Brexit news

French Property News - - News -

The UK is on course to leave the Euro­pean Union on 29 March 2019. The Bri­tish gov­ern­ment and the Euro­pean Com­mis­sion have agreed in prin­ci­ple that all UK na­tion­als liv­ing in France by that date will en­joy the same rights as they do to­day as will ex­ist­ing spouses, civil part­ners, un­mar­ried part­ners, chil­dren, de­pen­dent par­ents and grand­par­ents as well as chil­dren born or adopted out­side France af­ter the Brexit cut-off day.

Talks have now moved on to the se­cond phase of ne­go­ti­a­tions, con­cern­ing our fu­ture re­la­tion­ship with the EU.

The UK econ­omy will be worse off in ev­ery way af­ter Brexit, no mat­ter what deal is struck with the Euro­pean Union, ac­cord­ing to a leaked gov­ern­ment re­port. The White­hall anal­y­sis con­cluded that growth over the next 15 years would be 8% lower un­der a no-deal sce­nario, about 5% lower with a free-trade agree­ment with the EU and about 2% lower if Bri­tain stayed in the sin­gle mar­ket out­side the Euro­pean Union. Pro-brexit Con­ser­va­tive MP Iain Dun­can Smith said the re­port should be taken with a “pinch of salt”.

EU min­is­ters pro­pose that the tran­si­tion pe­riod fol­low­ing the UK’S de­par­ture from the bloc in March 2019 should run un­til 31 De­cem­ber 2020. The aim of the tran­si­tion (or im­ple­men­ta­tion) pe­riod is to min­imise dis­rup­tion to trade and travel im­me­di­ately af­ter Brexit. Dur­ing this time, the UK should con­tinue to abide by the bloc’s rules (in­clud­ing any new ones) but no longer par­tic­i­pate in de­ci­sion-mak­ing, says the EU.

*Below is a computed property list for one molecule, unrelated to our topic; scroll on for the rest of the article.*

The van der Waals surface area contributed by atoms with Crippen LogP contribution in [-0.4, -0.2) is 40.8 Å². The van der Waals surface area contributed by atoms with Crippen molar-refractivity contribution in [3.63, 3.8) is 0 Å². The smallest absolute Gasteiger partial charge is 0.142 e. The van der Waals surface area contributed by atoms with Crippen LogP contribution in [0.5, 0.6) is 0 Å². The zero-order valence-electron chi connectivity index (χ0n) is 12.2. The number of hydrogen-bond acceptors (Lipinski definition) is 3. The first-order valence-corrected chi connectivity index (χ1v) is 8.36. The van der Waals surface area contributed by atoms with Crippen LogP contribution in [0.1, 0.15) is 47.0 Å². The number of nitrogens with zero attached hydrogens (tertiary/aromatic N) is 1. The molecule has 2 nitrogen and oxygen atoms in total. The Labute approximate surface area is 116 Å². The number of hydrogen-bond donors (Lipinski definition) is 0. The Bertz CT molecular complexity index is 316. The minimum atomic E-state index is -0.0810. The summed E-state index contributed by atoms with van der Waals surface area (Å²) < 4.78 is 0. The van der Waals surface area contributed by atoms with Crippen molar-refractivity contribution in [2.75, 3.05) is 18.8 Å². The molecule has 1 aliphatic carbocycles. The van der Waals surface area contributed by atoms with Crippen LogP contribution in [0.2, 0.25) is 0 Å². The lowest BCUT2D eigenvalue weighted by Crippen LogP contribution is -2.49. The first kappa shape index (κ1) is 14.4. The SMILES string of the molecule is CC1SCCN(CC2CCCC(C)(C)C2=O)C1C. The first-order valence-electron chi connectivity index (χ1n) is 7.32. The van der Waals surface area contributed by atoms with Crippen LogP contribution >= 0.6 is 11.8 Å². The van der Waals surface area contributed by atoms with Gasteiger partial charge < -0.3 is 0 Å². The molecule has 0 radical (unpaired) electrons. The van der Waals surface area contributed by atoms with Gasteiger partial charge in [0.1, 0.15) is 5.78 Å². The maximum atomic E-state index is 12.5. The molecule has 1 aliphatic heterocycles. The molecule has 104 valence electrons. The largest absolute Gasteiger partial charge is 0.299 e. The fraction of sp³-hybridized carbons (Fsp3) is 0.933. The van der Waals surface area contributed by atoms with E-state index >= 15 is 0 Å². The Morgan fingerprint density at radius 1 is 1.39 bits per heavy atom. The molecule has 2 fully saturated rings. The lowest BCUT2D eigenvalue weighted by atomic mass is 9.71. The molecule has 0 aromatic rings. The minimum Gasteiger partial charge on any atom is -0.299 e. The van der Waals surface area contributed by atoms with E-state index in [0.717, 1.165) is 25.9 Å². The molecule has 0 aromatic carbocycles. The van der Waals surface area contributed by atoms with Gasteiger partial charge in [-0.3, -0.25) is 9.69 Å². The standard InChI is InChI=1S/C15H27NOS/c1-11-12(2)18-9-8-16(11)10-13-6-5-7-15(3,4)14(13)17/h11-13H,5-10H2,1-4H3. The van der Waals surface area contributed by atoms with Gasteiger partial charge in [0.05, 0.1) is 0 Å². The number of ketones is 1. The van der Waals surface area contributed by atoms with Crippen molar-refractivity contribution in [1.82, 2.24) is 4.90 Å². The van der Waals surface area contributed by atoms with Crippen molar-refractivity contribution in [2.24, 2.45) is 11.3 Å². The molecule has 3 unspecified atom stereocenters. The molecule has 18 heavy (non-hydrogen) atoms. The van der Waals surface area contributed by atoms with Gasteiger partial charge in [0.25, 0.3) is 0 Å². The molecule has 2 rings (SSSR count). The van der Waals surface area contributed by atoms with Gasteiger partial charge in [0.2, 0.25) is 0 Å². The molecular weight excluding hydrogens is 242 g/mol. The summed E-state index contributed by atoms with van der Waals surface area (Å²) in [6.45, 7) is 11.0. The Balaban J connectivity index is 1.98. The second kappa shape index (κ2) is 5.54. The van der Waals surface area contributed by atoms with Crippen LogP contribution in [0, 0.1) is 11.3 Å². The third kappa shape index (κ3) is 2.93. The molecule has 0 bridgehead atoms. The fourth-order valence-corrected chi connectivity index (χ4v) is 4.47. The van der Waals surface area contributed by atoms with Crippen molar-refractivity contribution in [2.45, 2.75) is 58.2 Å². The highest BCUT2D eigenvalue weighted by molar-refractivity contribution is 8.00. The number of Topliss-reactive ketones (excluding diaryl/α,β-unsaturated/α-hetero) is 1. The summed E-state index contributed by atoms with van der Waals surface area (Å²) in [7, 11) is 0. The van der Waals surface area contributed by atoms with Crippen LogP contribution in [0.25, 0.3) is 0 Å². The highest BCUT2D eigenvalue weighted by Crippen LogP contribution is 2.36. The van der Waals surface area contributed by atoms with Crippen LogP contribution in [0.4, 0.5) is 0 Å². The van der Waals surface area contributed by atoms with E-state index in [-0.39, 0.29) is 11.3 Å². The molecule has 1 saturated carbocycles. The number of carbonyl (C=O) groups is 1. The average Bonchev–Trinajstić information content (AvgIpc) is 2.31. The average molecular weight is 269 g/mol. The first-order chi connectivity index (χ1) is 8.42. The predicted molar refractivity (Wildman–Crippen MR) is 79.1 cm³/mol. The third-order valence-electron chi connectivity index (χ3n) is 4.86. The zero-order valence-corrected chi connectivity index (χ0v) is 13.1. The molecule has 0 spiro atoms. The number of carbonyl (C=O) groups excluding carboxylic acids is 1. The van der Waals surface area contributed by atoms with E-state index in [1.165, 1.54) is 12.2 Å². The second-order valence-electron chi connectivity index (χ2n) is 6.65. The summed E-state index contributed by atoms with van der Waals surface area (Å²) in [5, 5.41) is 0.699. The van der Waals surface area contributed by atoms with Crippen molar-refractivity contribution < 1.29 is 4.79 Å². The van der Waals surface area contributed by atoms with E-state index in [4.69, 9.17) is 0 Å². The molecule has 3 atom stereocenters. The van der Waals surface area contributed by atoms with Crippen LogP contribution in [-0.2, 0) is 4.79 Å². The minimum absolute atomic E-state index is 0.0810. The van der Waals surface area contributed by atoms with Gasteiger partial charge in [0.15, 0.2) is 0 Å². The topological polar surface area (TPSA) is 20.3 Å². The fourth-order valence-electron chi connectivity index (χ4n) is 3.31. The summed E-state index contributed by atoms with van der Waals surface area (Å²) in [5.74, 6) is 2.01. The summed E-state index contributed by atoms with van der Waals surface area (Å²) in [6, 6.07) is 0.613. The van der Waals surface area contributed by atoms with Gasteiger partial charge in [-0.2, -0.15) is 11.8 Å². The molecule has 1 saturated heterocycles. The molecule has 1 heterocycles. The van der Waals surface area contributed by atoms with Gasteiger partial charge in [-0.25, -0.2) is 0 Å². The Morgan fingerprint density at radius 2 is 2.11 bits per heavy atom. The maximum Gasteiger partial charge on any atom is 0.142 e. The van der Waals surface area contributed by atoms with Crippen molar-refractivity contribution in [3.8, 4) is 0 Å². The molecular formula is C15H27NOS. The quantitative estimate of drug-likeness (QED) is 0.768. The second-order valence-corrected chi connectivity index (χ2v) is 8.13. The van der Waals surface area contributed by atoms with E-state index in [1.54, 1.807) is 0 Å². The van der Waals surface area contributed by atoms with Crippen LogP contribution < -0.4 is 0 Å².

Down­ing Street said there was “some dis­tance” be­tween what the EU wanted and what the UK wanted on the tran­si­tion pe­riod. Theresa May says free­dom of move­ment should end on Brexit day in 2019 whereas the EU says cit­i­zens’ rights should con­tinue as be­fore through­out the tran­si­tion pe­riod.

French pres­i­dent Em­manuel Macron and Theresa May met in the UK in Jan­uary to strike a se­ries of agree­ments on An­gloFrench co­op­er­a­tion, cov­er­ing se­cu­rity, de­fence, for­eign pol­icy and more. How­ever, Macron warned: “If you want ac­cess to the sin­gle mar­ket – in­clud­ing the fi­nan­cial ser­vices – be my guest. But it means that you need to con­tribute to the bud­get and ac­knowl­edge Euro­pean ju­ris­dic­tion.”

Chan­cel­lor Philip Ham­mond has sparked a fu­ri­ous back­lash from anti-eu Con­ser­va­tives by calling for a soft Brexit with only “mod­est changes” to our cur­rent re­la­tion­ship.

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